In this new scheme, the annual tuition cap increase will be calculated by subtracting the increase in appropriations from the 12.5 percent threshold. In other words, in a historically average year, the 6 percent increase in appropriations will be subtracted from 12.5 percent, resulting in a tuition cap of 6.5 percent. However, tuition increases will be limited to 10 percent or less, even if the state’s appropriations are less than 2.5 percent.

This proposal almost guarantees the system substantial annual increases in revenues. Which certainly would be amenable to the administrators who proposed it—a steady stream of generally large, predictable increases.

Even when the economy is at its worst, there need not be any cutbacks under the proposed plan. The legislature has never reduced the UNC system’s budget by more than 3 percent—this means that, in the worst-case scenario, the cuts can be at least offset by the permissible 10 percent tuition increase. (Note—a one percent increase in appropriations yields roughly three times as many dollars as a one percent increase in tuition.) Yet occasional budget reductions serve an important purpose by forcing the system to discover and reduce waste.

 This type of cap gives the illusion of fiscal austerity. A chancellor will be able to raise tuition less than the cap demands, pat himself on the back for his frugality, and still have lots more money to spend. There is no reason to practice real fiscal responsibility.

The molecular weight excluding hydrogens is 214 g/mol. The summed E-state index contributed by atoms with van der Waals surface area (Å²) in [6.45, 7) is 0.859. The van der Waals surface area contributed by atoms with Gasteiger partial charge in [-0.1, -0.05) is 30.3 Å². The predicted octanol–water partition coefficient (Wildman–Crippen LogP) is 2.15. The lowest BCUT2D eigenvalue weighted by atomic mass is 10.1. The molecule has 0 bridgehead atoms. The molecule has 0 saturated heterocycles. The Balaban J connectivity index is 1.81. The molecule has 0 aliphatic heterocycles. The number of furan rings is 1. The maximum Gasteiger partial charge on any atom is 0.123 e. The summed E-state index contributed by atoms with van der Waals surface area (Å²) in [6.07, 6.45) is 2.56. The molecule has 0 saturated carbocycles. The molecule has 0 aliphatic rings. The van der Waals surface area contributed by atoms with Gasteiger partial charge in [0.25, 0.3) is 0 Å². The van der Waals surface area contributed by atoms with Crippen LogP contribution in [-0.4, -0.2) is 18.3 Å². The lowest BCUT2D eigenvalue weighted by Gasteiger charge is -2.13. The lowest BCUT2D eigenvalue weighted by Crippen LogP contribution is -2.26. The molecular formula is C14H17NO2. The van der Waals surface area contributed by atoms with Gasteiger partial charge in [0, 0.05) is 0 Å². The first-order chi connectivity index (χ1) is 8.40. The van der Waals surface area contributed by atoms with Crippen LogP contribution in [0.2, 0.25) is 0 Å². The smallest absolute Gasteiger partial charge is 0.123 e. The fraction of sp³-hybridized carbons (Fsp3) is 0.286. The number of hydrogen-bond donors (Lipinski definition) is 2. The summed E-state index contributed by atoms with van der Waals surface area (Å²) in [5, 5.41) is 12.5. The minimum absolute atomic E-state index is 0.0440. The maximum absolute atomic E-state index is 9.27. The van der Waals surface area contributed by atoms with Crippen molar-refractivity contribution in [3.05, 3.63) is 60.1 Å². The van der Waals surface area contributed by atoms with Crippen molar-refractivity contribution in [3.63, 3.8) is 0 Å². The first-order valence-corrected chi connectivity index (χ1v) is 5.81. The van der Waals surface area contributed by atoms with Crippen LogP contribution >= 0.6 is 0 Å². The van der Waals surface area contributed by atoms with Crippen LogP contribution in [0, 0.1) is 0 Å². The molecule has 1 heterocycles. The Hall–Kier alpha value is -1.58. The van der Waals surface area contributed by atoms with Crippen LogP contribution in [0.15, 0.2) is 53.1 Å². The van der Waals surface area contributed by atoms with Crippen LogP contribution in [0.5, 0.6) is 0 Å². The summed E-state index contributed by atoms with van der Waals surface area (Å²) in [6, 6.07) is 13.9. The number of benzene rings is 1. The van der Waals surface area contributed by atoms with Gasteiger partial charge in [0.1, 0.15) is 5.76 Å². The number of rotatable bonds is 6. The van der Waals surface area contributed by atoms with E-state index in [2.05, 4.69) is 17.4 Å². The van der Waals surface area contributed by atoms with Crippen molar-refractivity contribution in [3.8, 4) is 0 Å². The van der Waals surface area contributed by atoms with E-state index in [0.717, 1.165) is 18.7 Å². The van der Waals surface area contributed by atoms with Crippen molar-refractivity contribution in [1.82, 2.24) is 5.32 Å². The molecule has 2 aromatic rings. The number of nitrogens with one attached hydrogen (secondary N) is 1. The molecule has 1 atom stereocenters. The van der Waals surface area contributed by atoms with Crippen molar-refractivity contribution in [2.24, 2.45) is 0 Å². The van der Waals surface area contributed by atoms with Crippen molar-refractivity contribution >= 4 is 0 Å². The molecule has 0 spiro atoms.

Another problem is the use of the historical average of a 6.0 percent (actually 5.9 percent) increase in state appropriations as a threshold, using the UNC system’s own numbers for the years 1971 to 2005. This is misleading: for the first 16 years of this period, when the full UNC system was just getting underway, the annual rate of increase was 9.1 percent, but in the last 22 years, including the 2009 budget session, it was only 3.5 percent. Certainly, the latter number reflects current normal conditions better than the entire 38-year time span.

Not to mention—again—that the system can completely ignore the cap whenever it is expedient, as it did this year.

So what does this portend for the near future? For one thing, the economy does not appear to be poised to recover before the next legislative session. And the November election is likely to bring a new spirit of frugality to Jones Street. Both of these trends suggest that state appropriations will continue to be low in the next few years, and students should be ready to fork over significant tuition increases in the 8-10 percent range in the foreseeable future. (Unless, of course, the legislature steps in and overrides the wishes of the university system, for the assembly has final say.)

But more troubling than the potential tuition cap issues is the way that not a single governor protested the administration’s blatant misrepresentation of the previous tuition cap as a success, and that no media accounts directly questioned it either. If the governors and administration are to make wise decisions, they must first demand an accurate accounting of previous actions. The blank submission given to the administration by the governors and the media, in the face of such glaring contradictions between the facts and the accounting, bodes ill for future governance.